THREE GREAT NIGHTS!

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Rotorhead
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THREE GREAT NIGHTS!

Unread post by Rotorhead »

So much for modern weather forecasting. As of a week ago, the forecast for the past weekend was so-so, and the specific prediction for this past Friday night was for rain. Well, the last three nights have been just fabulous and I am approaching exhaustion just thinking about it. :D

The weekend, of course, started with a wonderful outreach at the high-quality observing site at the Poor Farm (aka Town Farm) in Westport. There is a report on that elsewhere, but my favorite take-away was the Herschel hunt that I was able to sneak in at the end of the evening. Despite an unexpectedly bright waning moon, I was able to check off NGC 404, the Ghost of Mirach, and NGC 772, a tough little mag 11 spiral galaxy hiding right under the chin of Aries. As I reported before, we played for about an hour after the crowd dissipated, and I’d love to use that venue for a serious observing night.

Saturday, Mark put out an invitation, and I couldn’t resist. Most people did, though, and only Mark and I were set up next to his garage. A fabulous sky then did something I’ve not seen before: All of the aircraft contrails criss-crossing our area stayed put without evaporating, but instead spread out to a thin cloud of vapor which appeared to be nearly a mile wide. So the sky looked like someone was playing pick-up-sticks with horizon to horizon sized sticks! :? The oddest part was that the sky between the clouds was as clear as could be. So we spent at least part of the evening peeking through these ‘windows’ and finding some nice targets. Eventually, the contrails departed, and we had a brief open sky. I had some unfinished Herschel List business in Cygnus, but the contrails dictated otherwise. So I switched to Cassiopeia, with charts showing some ‘easy’ targets right near obvious stars. How hard could that be? Well, if it’s on the Herschel List, chances are that it could be hard. Not to mention that Cassie was approaching zenith at that time, so I was trying to look straight up through the Telrad. My neck wound up thinking that these were very hard targets… :(

First up was NGC 6934, in Dephinus, since that sky sector suddenly cleared. This is a tiny but very obvious glob, and I had it fairly quickly. I then spent about a half hour in frustration looking for NGC 6905, the Blue Flash Nebula. Fuggetaboutit. :oops: The primary marker, 29 Vulpeculae, was not visible, and even when found with the telescope, the star-hopping field from there was impossible. Mark even got it in his refractor, but neither of us could see it there, and his go-to was pretty much on target during the evening. Okay, on to Cassie. First, NGC 7790 “just another open clusterâ€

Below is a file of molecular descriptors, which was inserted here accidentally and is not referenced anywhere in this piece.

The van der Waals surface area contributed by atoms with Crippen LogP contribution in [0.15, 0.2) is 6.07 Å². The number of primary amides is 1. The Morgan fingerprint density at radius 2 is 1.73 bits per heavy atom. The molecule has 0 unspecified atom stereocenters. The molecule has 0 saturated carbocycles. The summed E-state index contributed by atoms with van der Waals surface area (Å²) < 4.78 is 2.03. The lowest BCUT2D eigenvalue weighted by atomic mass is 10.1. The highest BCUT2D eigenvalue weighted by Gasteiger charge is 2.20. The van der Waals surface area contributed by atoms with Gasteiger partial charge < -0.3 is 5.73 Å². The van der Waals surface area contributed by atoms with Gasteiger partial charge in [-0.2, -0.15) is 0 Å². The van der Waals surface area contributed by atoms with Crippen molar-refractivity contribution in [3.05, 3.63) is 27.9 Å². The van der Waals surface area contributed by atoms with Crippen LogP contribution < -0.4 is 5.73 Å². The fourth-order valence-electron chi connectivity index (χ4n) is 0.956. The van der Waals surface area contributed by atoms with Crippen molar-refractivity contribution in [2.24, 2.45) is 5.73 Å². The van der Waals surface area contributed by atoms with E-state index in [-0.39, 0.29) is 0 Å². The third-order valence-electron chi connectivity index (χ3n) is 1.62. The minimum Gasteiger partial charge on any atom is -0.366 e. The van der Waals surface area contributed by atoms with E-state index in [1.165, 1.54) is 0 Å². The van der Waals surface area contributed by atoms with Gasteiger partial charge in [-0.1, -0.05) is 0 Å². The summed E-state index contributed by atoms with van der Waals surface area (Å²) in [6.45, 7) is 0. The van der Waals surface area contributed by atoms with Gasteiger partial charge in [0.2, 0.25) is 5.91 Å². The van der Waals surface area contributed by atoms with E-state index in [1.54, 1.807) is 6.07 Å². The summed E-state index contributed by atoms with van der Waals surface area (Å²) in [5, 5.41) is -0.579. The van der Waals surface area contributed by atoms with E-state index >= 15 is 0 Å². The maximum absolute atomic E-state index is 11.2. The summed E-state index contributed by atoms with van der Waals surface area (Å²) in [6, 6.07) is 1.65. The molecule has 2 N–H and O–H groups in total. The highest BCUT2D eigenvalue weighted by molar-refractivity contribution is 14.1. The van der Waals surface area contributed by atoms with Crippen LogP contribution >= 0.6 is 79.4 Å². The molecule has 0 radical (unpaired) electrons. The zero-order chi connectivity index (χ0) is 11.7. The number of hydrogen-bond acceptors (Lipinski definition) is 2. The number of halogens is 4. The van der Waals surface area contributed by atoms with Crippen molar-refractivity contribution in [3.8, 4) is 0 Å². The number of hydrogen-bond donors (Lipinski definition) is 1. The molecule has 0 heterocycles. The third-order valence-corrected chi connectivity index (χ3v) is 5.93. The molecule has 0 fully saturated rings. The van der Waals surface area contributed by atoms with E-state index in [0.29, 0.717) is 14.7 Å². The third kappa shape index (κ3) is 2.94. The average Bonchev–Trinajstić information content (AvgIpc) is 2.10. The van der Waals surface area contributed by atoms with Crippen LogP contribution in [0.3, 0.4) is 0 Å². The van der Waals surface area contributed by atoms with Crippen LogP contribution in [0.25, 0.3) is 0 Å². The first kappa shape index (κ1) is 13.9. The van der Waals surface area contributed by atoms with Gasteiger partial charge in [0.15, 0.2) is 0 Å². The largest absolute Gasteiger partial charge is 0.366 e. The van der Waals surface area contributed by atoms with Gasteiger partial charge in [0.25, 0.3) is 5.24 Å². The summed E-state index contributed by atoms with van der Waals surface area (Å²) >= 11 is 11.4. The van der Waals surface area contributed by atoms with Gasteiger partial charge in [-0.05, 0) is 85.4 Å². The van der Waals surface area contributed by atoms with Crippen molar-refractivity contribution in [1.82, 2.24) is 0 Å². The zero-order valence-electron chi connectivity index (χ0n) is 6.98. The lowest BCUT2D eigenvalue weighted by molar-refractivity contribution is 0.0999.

Bob M
15" f5 Starsplitter Dob/80mm Finder
5" Explore Scientific triplet APO on a Vixen Sphinx GEM
________
"He numbers all the stars, and calls each one by name." Ps 147:4
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Pete
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Joined: Fri Jun 13, 2003 9:03 pm

Unread post by Pete »

3 clear nights in a row is bad for one's health Bob.

I had company on Friday night and was up to a conference at NorthEastern until early Saturday evening. But I too was out until the wee hours last night and can attest to it being one of the top 2 or 3 nights this year.

Unlike your sojurn thru the stars, I spent the entire evening tracking 18.2 magnitude asteroid 2009 TA8 while using a photometric V filter - in hopes that I can get both astrometric and photometric data on this newly discovered minor planet.

While an easy target through a clear filter, the V filter reduces light throughput by about 50%. I've no idea as to whether the very dim images will be bright enough for analysis, but as with all the things we do in this hobby it's a learning experience.

Hope some others got out as well. The third night in a row is truly tough on one's physical system.

Pete
Pete P.
Borg
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Unread post by Borg »

Hi all, Yes you guys are right three nights in a row :) Now maybe I can get some sleep.
Paul F, Celestron HD 9-1/4.Canon 60-DA.Explorer scientific 127 carbon fiber triplet.Atlas EQ6 hyper tuned.
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Pete
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Unread post by Pete »

There's no rest just because of clouds. I was up 'till 1am running data reduction on my images. And I expect that there'll be several more hours of statistical analysis just to verify precision before submittal to the MPC.

And you know the funny thing about it is that it's challenging enough that I enjoy it.

Pete
Pete P.
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